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And while you don't know what will happen, after watching my father, I have taken the initiative to plan for my death. Sounds morbid.......and while most people hesitate to even think along the lines, I think it will be coming. I don't want to be 75 or 80 and be 'treated' for something that is going to kill me anyway. I have told my executor and POA to simply keep me out of pain........that is all I want. Have also set up the DNR paperwork.
My father was in last stage Alz. and it was quite common for his DRUG BILL ALONE to run right at $2000 a month!! This is on top of being in a nursing home. Very few months, for the last year and a half, was the drug bill ever under $1000! The big eye opener for me was.............there is no way in hell they could have been 'administering' PROPERLY all the drugs he was taking!! I checked many of them......and there weren't enough hours in the day to do it. People don't realize this little factor.
so...........health is it..........I am not going to 'obsess' over it and will enjoy my life, but if my body decides to "go awry" I have made plans on how I want it dealt with........and hopefully, have taken away any guilt from the person making the choices.
I don't think it needs to be 'depressing' at all................live on what you have...........live the best you can........laugh often...and enjoy your life.......whatever has been handed to you!!06-12-2012, 02:04 PM #39
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I am in my 5th year of retirement, and have posted several times on FV about the journey. But I'm never too old to learn, and one thing I am learning now is that I have to be flexible. Things change so quickly. A second thing I have learned is to save WAAAAAAY more than I ever thought I would need. I'm watching my parents now in their last years. They have done so many things right, but have also made many mistakes that now haunt them. So the third thing I have learned is to watch those who are going before us: learn from their lives (good or bad) what will profit my life.
Geesh..... Only 5 years into retirement, and I've had learn these three things already?06-14-2012, 09:34 AM #40
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We had redone our number since I posted a while ago we needed $50,000 net to retire and that just isn't true...we discovered the number is more like $40,000/year net...and if we took out travel...it would bring it down to 28,000.
The budget for 2333.00/month:
Health ins,Car ins,House ins-$400(going off what we pay currently
Extras-$900(meds,clothing,gifts,oil changes,gas,etc)06-15-2012, 06:38 AM #41
I think if I have no debt and live after retirement. I think I just need as much a can consume and utilize. I do not want to store or save any thing for me. I do not know if it is a right work or not. I wish I can spend my life in peace after retirement.06-15-2012, 01:28 PM #42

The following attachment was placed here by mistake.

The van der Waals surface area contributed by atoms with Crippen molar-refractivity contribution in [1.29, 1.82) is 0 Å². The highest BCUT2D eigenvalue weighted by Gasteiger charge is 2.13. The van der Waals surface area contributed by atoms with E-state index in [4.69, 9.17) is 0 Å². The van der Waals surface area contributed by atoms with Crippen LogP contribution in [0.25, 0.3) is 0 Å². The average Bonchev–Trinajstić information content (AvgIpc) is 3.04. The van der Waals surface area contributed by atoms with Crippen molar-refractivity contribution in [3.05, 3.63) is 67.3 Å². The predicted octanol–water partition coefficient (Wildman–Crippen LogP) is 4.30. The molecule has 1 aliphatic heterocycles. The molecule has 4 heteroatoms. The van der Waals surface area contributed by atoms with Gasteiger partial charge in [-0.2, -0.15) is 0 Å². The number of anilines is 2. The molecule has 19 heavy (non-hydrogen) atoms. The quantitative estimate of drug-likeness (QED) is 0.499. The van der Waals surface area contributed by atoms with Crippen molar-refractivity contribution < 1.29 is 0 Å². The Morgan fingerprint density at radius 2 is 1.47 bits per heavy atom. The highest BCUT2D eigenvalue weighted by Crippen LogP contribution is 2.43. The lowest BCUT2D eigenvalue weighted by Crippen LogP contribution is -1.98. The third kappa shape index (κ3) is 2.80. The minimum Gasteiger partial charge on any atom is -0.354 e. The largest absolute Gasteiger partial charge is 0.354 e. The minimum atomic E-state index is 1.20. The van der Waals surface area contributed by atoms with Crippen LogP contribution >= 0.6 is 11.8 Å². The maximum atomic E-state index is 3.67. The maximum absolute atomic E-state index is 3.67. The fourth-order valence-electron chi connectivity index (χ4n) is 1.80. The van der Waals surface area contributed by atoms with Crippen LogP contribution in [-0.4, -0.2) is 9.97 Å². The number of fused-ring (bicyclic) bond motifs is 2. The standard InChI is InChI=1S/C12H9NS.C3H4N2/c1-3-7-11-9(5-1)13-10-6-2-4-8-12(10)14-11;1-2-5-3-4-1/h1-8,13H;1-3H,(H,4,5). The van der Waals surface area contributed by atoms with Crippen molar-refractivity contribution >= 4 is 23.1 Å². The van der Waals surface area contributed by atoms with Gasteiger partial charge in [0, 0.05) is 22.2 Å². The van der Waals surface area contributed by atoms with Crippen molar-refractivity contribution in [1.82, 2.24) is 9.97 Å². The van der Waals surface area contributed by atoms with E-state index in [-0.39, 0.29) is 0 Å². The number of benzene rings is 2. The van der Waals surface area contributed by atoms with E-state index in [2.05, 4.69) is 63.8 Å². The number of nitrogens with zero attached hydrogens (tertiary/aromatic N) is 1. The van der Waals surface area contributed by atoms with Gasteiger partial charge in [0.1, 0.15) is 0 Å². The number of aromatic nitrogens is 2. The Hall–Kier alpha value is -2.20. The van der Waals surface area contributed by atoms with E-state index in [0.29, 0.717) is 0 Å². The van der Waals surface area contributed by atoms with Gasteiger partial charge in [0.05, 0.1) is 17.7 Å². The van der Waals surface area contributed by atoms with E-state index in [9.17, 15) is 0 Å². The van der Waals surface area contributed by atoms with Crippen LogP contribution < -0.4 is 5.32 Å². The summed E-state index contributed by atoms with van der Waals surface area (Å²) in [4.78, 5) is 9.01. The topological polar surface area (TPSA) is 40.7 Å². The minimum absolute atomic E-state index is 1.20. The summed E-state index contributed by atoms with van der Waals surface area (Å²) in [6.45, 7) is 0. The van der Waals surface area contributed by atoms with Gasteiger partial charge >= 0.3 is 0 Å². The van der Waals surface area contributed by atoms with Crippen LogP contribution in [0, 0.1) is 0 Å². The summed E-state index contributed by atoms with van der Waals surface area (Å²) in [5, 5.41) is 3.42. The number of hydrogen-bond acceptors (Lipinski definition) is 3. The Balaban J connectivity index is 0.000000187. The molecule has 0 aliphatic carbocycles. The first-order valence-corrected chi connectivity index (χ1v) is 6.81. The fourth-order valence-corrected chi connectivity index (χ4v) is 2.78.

Sophiasmom: that's funny. DH and I figured we'd need the same amount...$40,000 without travel. DH is not happy about that. He wants to travel in retirement. As is, we will be lucky to have the $40,000. That's why I am trying to turn my hobbies into a bit of a side business.07-05-2012, 06:53 AM #43
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Great idea Peanut,about using the hobbies to make a bit of extra money...Kevin and I do not live fancy or high on the hog as it were...so we don't see Us changing when retirement rolls around. Just life at the lake,peaceful and serene.07-05-2012, 11:41 AM #44
Ha! I just reread your post. It was $40K WITH travel. Don't know if we could do that. One thing I found as I get older is my back is giving out. That means good beds in good hotels...which are expensive. So I just rule out travel when we get older. $40K is the gross income we would need to live on in retirement if that is the case. It costs us $10K just to live in this house every year, not counting repairs or renovations. And then there are income taxes to come out of that $40K too. So not much left to do anything... especially with medication and food costing so much.12-19-2013, 10:26 PM #45
The biggest consideration in when I retire is my health. I have several chronic health conditions and work mostly from home under ADA accommodations. If I can make it to 62 (3.5 years) I can take retirement and will get a pension of $4,700 a month and SS of around $1,600 a month. I'm putting away cash instead of paying off my mortgage. My mortgage payments are less than $600 a month. Health insurance from 62 until 65 will be my greatest concern. Right now, I'm covered by my employer for a premium of only $100 a month, including dental. I take 5 drugs and two of them are brand which insurance doesn't cover so my prescription cost is around $300 a month. This should go down since the college is switching insurance and we'll have Blue Cross/Blue Shield.